Rare earth element and neodymium isotope tracing of sedimentary rock weathering

Type Article
Date 2020-10
Language English
Author(s) Bayon Germain1, Lambert Thibault2, Vigier Nathalie3, de Deckker Patrick4, Freslon Nicolas1, 5, Jang Kwangchul6, Larkin Christina S.7, Piotrowski Alexander M.7, Tachikawa Kazuyo8, Thollon Maude1, Tipper Edward T.7
Affiliation(s) 1 : IFREMER, Marine Geosciences Unit, Brest, France
2 : Institute of Earth Surface Dynamics, University of Lausanne, Switzerland
3 : Laboratoire Océanographique de Villefranche sur Mer (LOV, OOV), CNRS, UPMC University of Paris VI, Villefranche-sur-Mer, France
4 : Research School of Earth Sciences, The Australian National University, Canberra, Australia
5 : Université de Bourgogne, UMR CNRS 6282 Biogéosciences, Dijon, France
6 : Division of Polar Paleoenvironment, Korea Polar Research Institute, Incheon, South Korea
7 : Department of Earth Sciences, University of Cambridge, UK
8 : Aix Marseille University, CNRS, IRD, INRAE, Collège de France, CEREGE, Aix-en-Provence, France
Source Chemical Geology (0009-2541) (Elsevier BV), 2020-10 , Vol. 553 , P. 119794 (15p.)
DOI 10.1016/j.chemgeo.2020.119794
WOS© Times Cited 14
Keyword(s) World rivers, Iron oxides, Neodymium isotopes, Mid-REE enrichment, Concavity index, Silicate weathering, Carbonate weathering, Sulphide weathering

Chemical weathering plays an important role in sequestering atmospheric CO2, but its potential influence on global climate over geological timescales remains debated. To some extent, this uncertainty arises from the difficulty in separating the respective contribution of sedimentary and crystalline silicate rocks to past weathering rates in the geological record; two types of rocks having presumably different impact on the long-term carbon cycle. In this study, we investigate the use of rare earth element (REE) and neodymium isotopes (εNd) in leached iron oxide fractions of river sediments for tracing the origin of weathered rocks on continents. A new index, called ‘concavity index’ (CI), is defined for measuring the degree of mid-REE enrichment in geological samples, which enables the determination of the source of iron oxides in sediments, such as seawater-derived Fe-oxyhydroxide phases, ancient marine Fe oxides derived from the erosion of sedimentary rocks, and recent secondary oxides formed in soils via alteration of crystalline silicate rocks or pyrite oxidation. Using this index, we demonstrate that the εNd difference between paired Fe-oxide and detrital fractions in river sediments (defined here as ∆εNd Feox-Det) directly reflects the relative contribution of sedimentary versus crystalline silicate rocks during weathering. While rivers draining old cratons and volcanic provinces display near-zero ∆εNd Feox-Det values indicative of dominant silicate weathering (0.5 ± 1.1; n = 30), multi-lithological catchments hosting sedimentary formations yield systematically higher values (2.7 ± 1.2; n = 44), showing that sedimentary rock weathering can be traced by the occurrence of riverine Fe oxides having more radiogenic Nd isotope signatures compared to detrital fractions. This assumption is reinforced by the evidence that calculated ∆εNd Feox-Det values agree well with previous estimates for carbonate and silicate weathering rates in large river basins.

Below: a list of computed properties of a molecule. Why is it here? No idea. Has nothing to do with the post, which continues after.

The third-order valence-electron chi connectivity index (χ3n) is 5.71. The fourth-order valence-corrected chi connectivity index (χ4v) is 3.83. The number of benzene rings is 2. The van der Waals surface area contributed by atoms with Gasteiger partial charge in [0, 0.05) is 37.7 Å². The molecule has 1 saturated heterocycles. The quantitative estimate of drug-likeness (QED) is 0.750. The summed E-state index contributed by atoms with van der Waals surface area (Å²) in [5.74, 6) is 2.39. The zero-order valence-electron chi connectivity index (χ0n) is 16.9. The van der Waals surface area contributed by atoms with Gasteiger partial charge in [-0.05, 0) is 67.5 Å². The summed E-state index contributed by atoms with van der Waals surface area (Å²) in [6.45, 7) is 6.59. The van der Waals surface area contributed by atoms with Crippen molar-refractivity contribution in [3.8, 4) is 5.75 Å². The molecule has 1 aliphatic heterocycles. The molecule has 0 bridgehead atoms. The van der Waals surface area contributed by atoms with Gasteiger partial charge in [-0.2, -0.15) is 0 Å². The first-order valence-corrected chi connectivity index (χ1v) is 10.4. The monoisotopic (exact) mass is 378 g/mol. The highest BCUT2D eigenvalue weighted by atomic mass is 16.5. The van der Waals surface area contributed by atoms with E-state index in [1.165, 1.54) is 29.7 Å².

Examining the influence of climate and tectonics on measured Nd isotopic compositions, we find that ∆εNd Feox-Det is strongly dependent on temperature in lowlands, following an Arrhenius-like relationship that reflects enhanced alteration of silicate rocks and formation of secondary Fe oxides in warmer climates. In contrast, in high-elevation catchments, ∆εNd Feox-Det defines striking correlation with maximum basin elevation, which we also interpret as reflecting the intensification of silicate weathering and associated Fe oxide formation as elevation decreases, due to the combined effects of thicker soils and warmer temperature.

Overall, our new findings are consistent with previous assertions that the alteration of sedimentary rocks prevails in high-elevation environments, while silicate weathering dominates in floodplains. This novel approach combining REE and Nd isotopes opens new perspectives for disentangling the weathering signals of sedimentary and crystalline silicate rocks in the geologic record, which could be used in future studies to reassess the causal relationships between mountain uplift, erosion and climate throughout Earth's history

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Bayon Germain, Lambert Thibault, Vigier Nathalie, de Deckker Patrick, Freslon Nicolas, Jang Kwangchul, Larkin Christina S., Piotrowski Alexander M., Tachikawa Kazuyo, Thollon Maude, Tipper Edward T. (2020). Rare earth element and neodymium isotope tracing of sedimentary rock weathering. Chemical Geology, 553, 119794 (15p.). Publisher's official version : https://doi.org/10.1016/j.chemgeo.2020.119794 , Open Access version : https://archimer.ifremer.fr/doc/00641/75351/